Music from the East comes to Symphony Hall on consecutive evenings this week, with an opera from India, and a concert combining Western and Chinese symphonic music.
Ravi Shankar is well-known in this country for his wonderful duetting on sitar with the great violinist Yehudi Menuhin, as well as for his influence upon the Beatles (particularly George Harrison). But he also welcomed western ideas into his Indian homeland, and at his death in 2012 Shankar was working on Sukanya, an opera exploring the music, dance and theatrical traditions of his home country India and the West.
Sukanya tells the legendary tale of a young princess who must marry a much older man. Twin demi-gods intervene to woo her away, and her suitor is transformed into a third twin, as the story goes. Who will she choose?
Unfinished at Ravi Shankar’s death, the opera was completed with the help of his daughter Anoushka, as well as the composer’s long-time collaborator David Murphy, who conducts this tour of Sukanya, which arrives at Symphony Hall on Monday (May 15), three days after its world premiere at the Curve in Leicester.
David, who conducts the London Philharmonic Orchestra (who share credits for this premiere with the London Royal Opera and Leicester’s Curve), describes how the journey towards this opera began, “over a decade ago during the thousands of hours Raviji and I spent working closely together and which gained an unstoppable momentum in the last months of his life, continuing even during his time in hospital.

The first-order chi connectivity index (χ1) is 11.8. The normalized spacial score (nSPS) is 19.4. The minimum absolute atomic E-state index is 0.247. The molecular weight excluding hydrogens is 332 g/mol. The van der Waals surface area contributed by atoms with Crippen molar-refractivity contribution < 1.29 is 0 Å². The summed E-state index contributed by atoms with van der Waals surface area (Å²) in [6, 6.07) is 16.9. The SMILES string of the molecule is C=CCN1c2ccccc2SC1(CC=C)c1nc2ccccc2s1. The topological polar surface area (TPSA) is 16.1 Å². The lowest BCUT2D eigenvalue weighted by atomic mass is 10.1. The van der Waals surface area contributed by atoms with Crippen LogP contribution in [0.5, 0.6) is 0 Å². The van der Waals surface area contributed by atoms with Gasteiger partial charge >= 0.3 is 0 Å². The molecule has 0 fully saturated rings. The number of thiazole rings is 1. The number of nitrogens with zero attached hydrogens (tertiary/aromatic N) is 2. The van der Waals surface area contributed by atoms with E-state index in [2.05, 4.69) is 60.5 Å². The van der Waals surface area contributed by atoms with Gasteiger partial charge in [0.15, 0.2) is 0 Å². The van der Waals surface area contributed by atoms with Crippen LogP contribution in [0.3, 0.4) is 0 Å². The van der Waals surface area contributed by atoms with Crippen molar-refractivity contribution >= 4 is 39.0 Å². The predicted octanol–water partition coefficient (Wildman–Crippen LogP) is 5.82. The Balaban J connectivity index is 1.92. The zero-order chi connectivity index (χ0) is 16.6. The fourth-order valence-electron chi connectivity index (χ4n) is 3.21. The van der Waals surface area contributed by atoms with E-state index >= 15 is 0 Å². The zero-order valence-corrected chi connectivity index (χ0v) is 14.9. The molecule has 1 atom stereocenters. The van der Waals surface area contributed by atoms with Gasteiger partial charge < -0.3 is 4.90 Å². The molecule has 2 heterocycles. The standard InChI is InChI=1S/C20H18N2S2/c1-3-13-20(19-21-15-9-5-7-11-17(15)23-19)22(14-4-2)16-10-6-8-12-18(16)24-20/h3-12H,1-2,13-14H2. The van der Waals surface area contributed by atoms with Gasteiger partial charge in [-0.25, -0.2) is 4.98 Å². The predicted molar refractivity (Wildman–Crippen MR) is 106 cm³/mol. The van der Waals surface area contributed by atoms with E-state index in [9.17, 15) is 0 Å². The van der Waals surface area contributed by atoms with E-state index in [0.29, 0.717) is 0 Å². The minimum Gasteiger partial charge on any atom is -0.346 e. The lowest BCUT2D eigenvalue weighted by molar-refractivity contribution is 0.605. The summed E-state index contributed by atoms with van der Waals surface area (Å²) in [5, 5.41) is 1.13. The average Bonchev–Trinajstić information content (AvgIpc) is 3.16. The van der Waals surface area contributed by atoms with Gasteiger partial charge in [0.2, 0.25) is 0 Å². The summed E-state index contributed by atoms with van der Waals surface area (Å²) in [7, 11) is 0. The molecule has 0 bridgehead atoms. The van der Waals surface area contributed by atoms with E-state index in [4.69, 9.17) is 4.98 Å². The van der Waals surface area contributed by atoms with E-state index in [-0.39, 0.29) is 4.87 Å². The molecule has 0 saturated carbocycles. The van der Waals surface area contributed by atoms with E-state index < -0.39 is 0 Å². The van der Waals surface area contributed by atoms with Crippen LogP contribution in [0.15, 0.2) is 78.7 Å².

“Before undergoing his final surgery he outlined the roadmap he had in his mind to take the work to completion – a vision so clear and compelling as if he is closely supervising the entire creative team as we move towards the world premiere.”
And the presentation will have quite an impact, as David tells me. “It’s a semi-staged performance, in costume and with some props. It comprises soloists, chorus, the London Philharmonic, BBC Singers and dancers (the Aakash Odedra Company) plus intricate projection from 59 Productions, so with almost 100 people on stage, I know it will look and sound amazing!”
The next evening we move further to the east, with a visit from the Guangzhou Symphony Orchestra, based in the Chinese city which is twinned with Birmingham, and where the CBSO performed triumphantly over the New Year just gone. The programme is a mix of western (Britten and Stravinsky) and Chinese music, and Long Yu, the orchestra’s music director since 2003, tells me how his country has come to embrace music from the west.
“Classical music is not just Western music; it is an international language, which all music and culture lovers speak. There is no need to translate.
“It is true that China has an incredibly rich cultural history, but we are also fascinated by western classical music. For me, as a musician, facilitating cultural exchange is a duty, and as a person, who plays a leading role in music, I am very happy to introduce two sides. Understanding can begin with culture. With 60-70 orchestras and 15 million children learning an instrument, we have a lot to share, and I am happy on this tour to Birmingham to share one of our finest orchestras, the Guangzhou Symphony Orchestra.”